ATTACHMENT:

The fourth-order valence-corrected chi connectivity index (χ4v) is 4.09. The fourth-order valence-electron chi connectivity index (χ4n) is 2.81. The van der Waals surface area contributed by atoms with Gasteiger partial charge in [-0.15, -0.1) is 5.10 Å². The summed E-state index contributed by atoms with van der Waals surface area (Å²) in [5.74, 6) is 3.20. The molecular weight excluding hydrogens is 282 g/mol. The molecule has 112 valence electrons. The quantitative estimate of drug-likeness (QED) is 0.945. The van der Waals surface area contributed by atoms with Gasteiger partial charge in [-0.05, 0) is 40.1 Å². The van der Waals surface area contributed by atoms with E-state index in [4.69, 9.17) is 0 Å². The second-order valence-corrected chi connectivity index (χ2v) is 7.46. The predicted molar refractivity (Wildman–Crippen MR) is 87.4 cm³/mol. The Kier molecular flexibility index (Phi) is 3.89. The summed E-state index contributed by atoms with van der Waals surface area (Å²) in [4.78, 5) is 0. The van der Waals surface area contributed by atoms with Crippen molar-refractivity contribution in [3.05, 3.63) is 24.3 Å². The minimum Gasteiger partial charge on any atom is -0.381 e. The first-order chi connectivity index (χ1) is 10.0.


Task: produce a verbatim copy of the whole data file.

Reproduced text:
The fourth-order valence-corrected chi connectivity index (χ4v) is 4.09. The fourth-order valence-electron chi connectivity index (χ4n) is 2.81. The van der Waals surface area contributed by atoms with Gasteiger partial charge in [-0.15, -0.1) is 5.10 Å². The summed E-state index contributed by atoms with van der Waals surface area (Å²) in [5.74, 6) is 3.20. The molecular weight excluding hydrogens is 282 g/mol. The molecule has 112 valence electrons. The quantitative estimate of drug-likeness (QED) is 0.945. The van der Waals surface area contributed by atoms with Gasteiger partial charge in [-0.05, 0) is 40.1 Å². The van der Waals surface area contributed by atoms with E-state index in [4.69, 9.17) is 0 Å². The second-order valence-corrected chi connectivity index (χ2v) is 7.46. The predicted molar refractivity (Wildman–Crippen MR) is 87.4 cm³/mol. The Kier molecular flexibility index (Phi) is 3.89. The summed E-state index contributed by atoms with van der Waals surface area (Å²) in [4.78, 5) is 0. The van der Waals surface area contributed by atoms with Crippen molar-refractivity contribution in [3.05, 3.63) is 24.3 Å². The minimum Gasteiger partial charge on any atom is -0.381 e. The first-order chi connectivity index (χ1) is 10.0.